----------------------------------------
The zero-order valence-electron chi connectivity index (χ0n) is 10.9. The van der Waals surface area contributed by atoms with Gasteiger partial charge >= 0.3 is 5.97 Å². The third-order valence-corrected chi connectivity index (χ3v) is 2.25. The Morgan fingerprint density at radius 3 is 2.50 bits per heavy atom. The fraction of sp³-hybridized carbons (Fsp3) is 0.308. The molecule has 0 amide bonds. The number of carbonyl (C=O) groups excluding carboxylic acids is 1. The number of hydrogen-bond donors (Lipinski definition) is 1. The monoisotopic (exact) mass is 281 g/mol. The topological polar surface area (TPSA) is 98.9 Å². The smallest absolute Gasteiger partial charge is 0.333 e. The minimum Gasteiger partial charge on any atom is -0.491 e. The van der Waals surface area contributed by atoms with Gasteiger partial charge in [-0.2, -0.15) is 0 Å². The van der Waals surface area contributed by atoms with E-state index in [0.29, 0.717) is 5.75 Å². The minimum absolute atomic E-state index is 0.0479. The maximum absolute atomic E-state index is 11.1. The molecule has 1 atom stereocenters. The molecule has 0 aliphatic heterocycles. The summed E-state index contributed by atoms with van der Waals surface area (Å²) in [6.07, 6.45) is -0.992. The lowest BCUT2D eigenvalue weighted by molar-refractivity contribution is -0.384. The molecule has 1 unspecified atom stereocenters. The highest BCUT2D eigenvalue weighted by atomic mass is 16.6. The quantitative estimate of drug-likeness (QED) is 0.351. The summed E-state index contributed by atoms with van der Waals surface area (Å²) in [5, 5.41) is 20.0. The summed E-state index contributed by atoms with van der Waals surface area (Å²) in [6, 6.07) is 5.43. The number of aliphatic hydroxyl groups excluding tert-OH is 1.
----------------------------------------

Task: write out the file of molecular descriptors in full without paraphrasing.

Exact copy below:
The zero-order valence-electron chi connectivity index (χ0n) is 10.9. The van der Waals surface area contributed by atoms with Gasteiger partial charge >= 0.3 is 5.97 Å². The third-order valence-corrected chi connectivity index (χ3v) is 2.25. The Morgan fingerprint density at radius 3 is 2.50 bits per heavy atom. The fraction of sp³-hybridized carbons (Fsp3) is 0.308. The molecule has 0 amide bonds. The number of carbonyl (C=O) groups excluding carboxylic acids is 1. The number of hydrogen-bond donors (Lipinski definition) is 1. The monoisotopic (exact) mass is 281 g/mol. The topological polar surface area (TPSA) is 98.9 Å². The smallest absolute Gasteiger partial charge is 0.333 e. The minimum Gasteiger partial charge on any atom is -0.491 e. The van der Waals surface area contributed by atoms with Gasteiger partial charge in [-0.2, -0.15) is 0 Å². The van der Waals surface area contributed by atoms with E-state index in [0.29, 0.717) is 5.75 Å². The minimum absolute atomic E-state index is 0.0479. The maximum absolute atomic E-state index is 11.1. The molecule has 1 atom stereocenters. The molecule has 0 aliphatic heterocycles. The summed E-state index contributed by atoms with van der Waals surface area (Å²) in [6.07, 6.45) is -0.992. The lowest BCUT2D eigenvalue weighted by molar-refractivity contribution is -0.384. The molecule has 1 unspecified atom stereocenters. The highest BCUT2D eigenvalue weighted by atomic mass is 16.6. The quantitative estimate of drug-likeness (QED) is 0.351. The summed E-state index contributed by atoms with van der Waals surface area (Å²) in [5, 5.41) is 20.0. The summed E-state index contributed by atoms with van der Waals surface area (Å²) in [6, 6.07) is 5.43. The number of aliphatic hydroxyl groups excluding tert-OH is 1.